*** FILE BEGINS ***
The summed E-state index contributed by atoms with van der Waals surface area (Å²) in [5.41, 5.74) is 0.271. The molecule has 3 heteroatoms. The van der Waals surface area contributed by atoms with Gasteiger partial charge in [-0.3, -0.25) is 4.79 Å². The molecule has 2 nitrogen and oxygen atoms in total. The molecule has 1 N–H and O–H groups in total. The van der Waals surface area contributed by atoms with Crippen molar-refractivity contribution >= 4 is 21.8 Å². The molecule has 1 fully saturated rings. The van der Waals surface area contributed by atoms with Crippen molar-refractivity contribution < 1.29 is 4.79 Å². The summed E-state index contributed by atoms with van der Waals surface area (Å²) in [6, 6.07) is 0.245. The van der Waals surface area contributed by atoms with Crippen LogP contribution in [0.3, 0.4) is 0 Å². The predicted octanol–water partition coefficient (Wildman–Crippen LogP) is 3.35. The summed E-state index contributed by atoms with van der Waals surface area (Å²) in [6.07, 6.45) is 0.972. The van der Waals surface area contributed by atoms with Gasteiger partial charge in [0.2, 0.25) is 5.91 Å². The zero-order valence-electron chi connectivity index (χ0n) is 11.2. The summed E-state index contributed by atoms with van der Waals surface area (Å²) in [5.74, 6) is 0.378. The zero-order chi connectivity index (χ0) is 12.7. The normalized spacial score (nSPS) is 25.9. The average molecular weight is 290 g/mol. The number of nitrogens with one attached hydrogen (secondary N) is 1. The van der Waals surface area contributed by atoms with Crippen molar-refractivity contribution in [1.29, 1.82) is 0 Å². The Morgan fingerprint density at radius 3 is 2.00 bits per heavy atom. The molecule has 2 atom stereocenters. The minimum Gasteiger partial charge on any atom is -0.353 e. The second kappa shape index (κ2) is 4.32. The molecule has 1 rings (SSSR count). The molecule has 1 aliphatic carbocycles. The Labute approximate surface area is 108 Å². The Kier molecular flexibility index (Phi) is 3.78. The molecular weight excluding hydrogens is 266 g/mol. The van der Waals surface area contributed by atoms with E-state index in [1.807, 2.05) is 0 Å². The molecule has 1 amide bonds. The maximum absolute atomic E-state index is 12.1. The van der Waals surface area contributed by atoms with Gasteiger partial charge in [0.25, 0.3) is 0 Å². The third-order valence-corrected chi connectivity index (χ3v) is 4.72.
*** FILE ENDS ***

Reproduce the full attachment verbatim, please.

The summed E-state index contributed by atoms with van der Waals surface area (Å²) in [5.41, 5.74) is 0.271. The molecule has 3 heteroatoms. The van der Waals surface area contributed by atoms with Gasteiger partial charge in [-0.3, -0.25) is 4.79 Å². The molecule has 2 nitrogen and oxygen atoms in total. The molecule has 1 N–H and O–H groups in total. The van der Waals surface area contributed by atoms with Crippen molar-refractivity contribution >= 4 is 21.8 Å². The molecule has 1 fully saturated rings. The van der Waals surface area contributed by atoms with Crippen molar-refractivity contribution < 1.29 is 4.79 Å². The summed E-state index contributed by atoms with van der Waals surface area (Å²) in [6, 6.07) is 0.245. The van der Waals surface area contributed by atoms with Crippen LogP contribution in [0.3, 0.4) is 0 Å². The predicted octanol–water partition coefficient (Wildman–Crippen LogP) is 3.35. The summed E-state index contributed by atoms with van der Waals surface area (Å²) in [6.07, 6.45) is 0.972. The van der Waals surface area contributed by atoms with Gasteiger partial charge in [0.2, 0.25) is 5.91 Å². The zero-order valence-electron chi connectivity index (χ0n) is 11.2. The summed E-state index contributed by atoms with van der Waals surface area (Å²) in [5.74, 6) is 0.378. The zero-order chi connectivity index (χ0) is 12.7. The normalized spacial score (nSPS) is 25.9. The average molecular weight is 290 g/mol. The number of nitrogens with one attached hydrogen (secondary N) is 1. The van der Waals surface area contributed by atoms with Crippen molar-refractivity contribution in [1.29, 1.82) is 0 Å². The Morgan fingerprint density at radius 3 is 2.00 bits per heavy atom. The molecule has 2 atom stereocenters. The minimum Gasteiger partial charge on any atom is -0.353 e. The second kappa shape index (κ2) is 4.32. The molecule has 1 rings (SSSR count). The molecule has 1 aliphatic carbocycles. The Labute approximate surface area is 108 Å². The Kier molecular flexibility index (Phi) is 3.78. The molecular weight excluding hydrogens is 266 g/mol. The van der Waals surface area contributed by atoms with E-state index in [1.807, 2.05) is 0 Å². The molecule has 1 amide bonds. The maximum absolute atomic E-state index is 12.1. The van der Waals surface area contributed by atoms with Gasteiger partial charge in [0.25, 0.3) is 0 Å². The third-order valence-corrected chi connectivity index (χ3v) is 4.72.